Discover more from bye-bye burnout
10 - finding a healthy work/life balance
We now live in a world where we are available to anyone at any time, and that can be extremely problematic. It never used to be like this, but as technology grows and adapts, so does our communication. We are expected to be available more and more these days. The pandemic has also been a contributor to this. Working from home for most people, made hopping on meetings or calls in a matter of minutes possible. Scheduling these things without notice is now becoming the new norm. It makes everyone feel disrespected, and yet, it continues to happen. When these societal and economical changes occur, they’re very difficult to change or remove them.
Over 70 years ago, most people happened to be working labour jobs, and throughout time, things have shifted drastically. Now the majority of us stare at a screen for over 9 hours a day. How did we get here? This is just the way it is, and we have to accept it, or find ways to remove ourselves from the well oiled machine.
When I was actively music supervising, my time was being demanded in a million places at once. I desperately wanted to find a healthy work/life balance, but couldn’t. The majority of the people I worked with were hyper-productive people. They tended to be from an older generation, and believed that the more you worked — the harder you worked. I really struggled with this, because I don’t believe this to be true. I don’t believe that the quantity of hours that I put into my career equates to the quality of my work. I think rest and shutting off is extremely important and healthy. Yes, I have to put in hours to evolve, learn and grow, but to do it 24/7? That’s not beneficial. I shouldn’t have to work all weekend, or spend my vacation answering emails or phone calls. When I visit my family, they shouldn’t be sad for me because I’m stuck working the whole time. And they definitely shouldn’t see me choosing my work over spending quality time with them.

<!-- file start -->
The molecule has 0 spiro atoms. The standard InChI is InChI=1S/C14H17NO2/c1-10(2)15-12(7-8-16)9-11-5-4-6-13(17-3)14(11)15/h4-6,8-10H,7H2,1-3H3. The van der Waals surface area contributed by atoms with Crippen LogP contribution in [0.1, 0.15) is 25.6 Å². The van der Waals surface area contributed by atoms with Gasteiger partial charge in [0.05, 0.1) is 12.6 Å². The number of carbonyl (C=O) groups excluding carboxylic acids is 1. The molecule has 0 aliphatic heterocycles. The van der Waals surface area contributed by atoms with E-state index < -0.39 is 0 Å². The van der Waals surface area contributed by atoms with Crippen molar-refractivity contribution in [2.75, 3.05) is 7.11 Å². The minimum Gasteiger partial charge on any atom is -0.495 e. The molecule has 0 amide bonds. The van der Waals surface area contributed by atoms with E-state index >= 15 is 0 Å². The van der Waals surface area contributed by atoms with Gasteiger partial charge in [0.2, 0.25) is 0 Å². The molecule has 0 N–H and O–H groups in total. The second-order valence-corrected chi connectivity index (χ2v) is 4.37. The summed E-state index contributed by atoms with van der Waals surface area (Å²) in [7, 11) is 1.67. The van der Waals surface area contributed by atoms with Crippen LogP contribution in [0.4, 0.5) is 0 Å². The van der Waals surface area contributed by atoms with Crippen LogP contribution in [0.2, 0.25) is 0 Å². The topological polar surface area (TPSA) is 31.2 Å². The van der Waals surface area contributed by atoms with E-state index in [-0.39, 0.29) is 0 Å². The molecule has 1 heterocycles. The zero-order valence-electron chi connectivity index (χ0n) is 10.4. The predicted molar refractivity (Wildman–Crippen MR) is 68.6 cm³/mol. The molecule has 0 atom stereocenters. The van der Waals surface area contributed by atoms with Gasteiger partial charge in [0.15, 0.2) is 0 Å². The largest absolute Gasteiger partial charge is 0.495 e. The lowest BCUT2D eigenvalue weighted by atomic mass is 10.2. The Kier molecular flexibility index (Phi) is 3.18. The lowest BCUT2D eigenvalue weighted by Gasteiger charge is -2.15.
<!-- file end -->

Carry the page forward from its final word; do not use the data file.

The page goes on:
Society encourages workaholic tendencies, as well as the idea of being “busy”, especially in North America. It’s not really like this in other countries around the world. I can’t tell you how many times I’ve seen people at events, parties or even friendly gatherings where I ask people how they’re doing, and they tell me how busy they are. As if being busy is seen as a positive thing, or that it equates to their success. And listen, no judgement.. Some people are happy living their life going from one thing to the next and working nonstop, that’s totally cool. Also, watching people’s businesses grow is also a beautiful thing, but I think it’s important to catch ourselves from getting stuck in the “busy” trap. Taking time for ourselves shouldn’t be deemed as a negative thing, it should instead be heavily encouraged.
If I don’t have a healthy work/life balance, my performance suffers. I also feel like there’s more to life than working 10+ hours a day. Wanting this for myself, doesn’t make me a lazy or incapable person either; It makes me effective. Finding out that music supervision wasn’t for me anymore was a hard pill to swallow, but it also gave me a lot of clarity. My definition of success has changed over the last few years, and I’m proud that I’ve come to that realization.
I strongly believe that there is a way to be productive and have a healthy work/life balance, but I don’t feel like that exists within music supervision. So rather than force myself to bend to the structure and rules of a career that demands so much of me, I’m taking what I’ve learned and evolving into the next chapter of my life, wherever that may be.
I hope that wherever you are in your life or your career, that you’ve found a nice work/life balance and are thriving! And if not, that you find peace and simplicity somewhere along the road.
If there’s one thing to take away from this week’s newsletter, it is that life shouldn’t be about how hard we’ve worked — it should be about how hard we’ve lived.